ID partisans have trained themselves not to be too specific about the Designer, either, for they have learned the lesson left by the political failure of their predecessors, the Creation Scientists, namely, that too much frankness in the matter of Who the Intelligent Designer is does not pay. So, carefully avoiding anything that sounds like theology, while all the time the butter remains quite firm in their mouths, they simply aver that there is a Design and that it prima facie evidences Intelligence. "God? Oh, heavens, we're not talking about God. It might just be his next-door neighbor Wilson."

I have difficulty crediting this with a substantive response. Boil it down, it isn't much more than sneering ad hominem. How these devious ID'rs are getting together (mind-numbed robots all, don't ya know) and planning how to disguise what they are really on about: injecting religion into science...with a veneer of scientific gloss. I won't go too much into this, but just a few points. Intelligent Design advocates are NOT creationists. Creationists are not predecessors to intelligent design theorists anymore than flat-Earthers are predecessors to modern astronomers. Different theories, different texts, different paradigms. No succession. Creationists believe in the literal interpretation of events laid out in the Bible. As I have argued elsewhere, intelligent design has nothing to do with the Bible. It doesn't rely on Christian teachings. The only thing the two approaches share is a disbelief in Darwinistic explanations and the possibility of the supernatural as an impetus to creation. That's it. Calling those the same thing is like saying Taoism and Juadism are the same thing because they both accept the supernatural.

McHenry can sneer all he wants, but part of making a serious investigation of design means divorcing oneself from assumptions regarding the designer. Indeed, this is classic cake-and-eat-it-too-ism. He wants to slander ID'rs as warmed-over creationists, but then criticize them for NOT being true creationists by asserting that the Designer must be the Christian God of the Bible.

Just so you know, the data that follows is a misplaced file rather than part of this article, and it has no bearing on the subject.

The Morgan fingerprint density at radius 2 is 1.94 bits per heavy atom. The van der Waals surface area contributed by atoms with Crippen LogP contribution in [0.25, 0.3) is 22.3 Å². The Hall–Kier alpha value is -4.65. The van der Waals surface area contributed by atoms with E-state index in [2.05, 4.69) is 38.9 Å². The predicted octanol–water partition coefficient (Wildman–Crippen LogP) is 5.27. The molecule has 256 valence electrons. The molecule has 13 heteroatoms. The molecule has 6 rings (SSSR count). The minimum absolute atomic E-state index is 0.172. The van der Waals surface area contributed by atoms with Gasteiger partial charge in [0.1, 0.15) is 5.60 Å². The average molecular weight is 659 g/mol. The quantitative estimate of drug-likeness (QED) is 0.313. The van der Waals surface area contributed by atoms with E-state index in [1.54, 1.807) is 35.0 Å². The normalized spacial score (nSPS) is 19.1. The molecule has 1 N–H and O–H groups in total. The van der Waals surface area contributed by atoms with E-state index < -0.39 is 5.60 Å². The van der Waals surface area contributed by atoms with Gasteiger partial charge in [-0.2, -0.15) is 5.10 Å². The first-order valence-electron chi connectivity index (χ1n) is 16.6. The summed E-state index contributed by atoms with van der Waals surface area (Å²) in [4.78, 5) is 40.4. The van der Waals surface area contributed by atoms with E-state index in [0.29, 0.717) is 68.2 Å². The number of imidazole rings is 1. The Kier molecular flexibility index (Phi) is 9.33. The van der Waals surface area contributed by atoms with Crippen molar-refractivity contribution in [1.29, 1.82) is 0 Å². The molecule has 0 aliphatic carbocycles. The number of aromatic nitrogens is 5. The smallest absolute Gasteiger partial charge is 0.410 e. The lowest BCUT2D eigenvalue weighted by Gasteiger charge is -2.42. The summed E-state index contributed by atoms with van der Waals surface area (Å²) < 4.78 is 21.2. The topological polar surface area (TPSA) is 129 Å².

Philosophically this is old ground, of course. William Paley's argument for the existence of a watchmaker, given a watch, is the best known example of the type. Not surprisingly, Paley assumed in his analogy that the watch in question was well made and actually kept time. So the naturalist's response to this form of theism has taken a standard form. He points to the very considerable amount of relevant contrary evidence: black flies, killer asteroids, the vermiform appendix, acne, tsunamis, hiccups, and Jerry Springer, not to mention death and disease and a hundred other varieties of human depravity, all of these suggesting if they do not prove that ours is perhaps not the very best of all possible worlds.

I'm sure most ID'rs are rolling their eyes here. This is like trying to take down a neo-Darwinistic argument regarding the micro-evolution of hemoglobin by attacking On the Origin of Species. While Paley certainly argued for intelligent design, his naturalistic arguments aren't merely rejected by Darwinists...they are rejected by most modern ID'rs as well. Paley actually makes a gradualistic arguement regarding complexity...perhaps that's where McHenry got his notion in the first place. But knocking over 100 years-dead strawmen doesn't suffice as a cogent rebuttal to intelligent design as a thesis in its current form and as advocated by current proponents (none of whome get much consideration from McHenry). Of course, McHenry really doesn't do a good job of knocking it over. For example, I'm unconvinced as to how the presence of killer asteroids in the universe tells me that watches aren't designed by watchmakers. It doesn't, you say? Well, then how do they tell me that the universe isn't designed? That the biological mechanisms we depend on were not? All killer asteroids tell me is that were not living in Paradise. Thanks, Mr. McHenry. I wasn't aware. The illogic of this argument should be apparent. Since intelligent design doesn't require 'perfection' as conceived by humans to be the only form of hardly rebuts intelligent design arguments by noting that not everything is perfect from this imperfect human's point of view. We're happy to admit that Mr. McHenry has adequately illustrated that we aren't living in the 'best of all possible worlds.' When I find an advocate of that position, I'll be sure to let him or her know.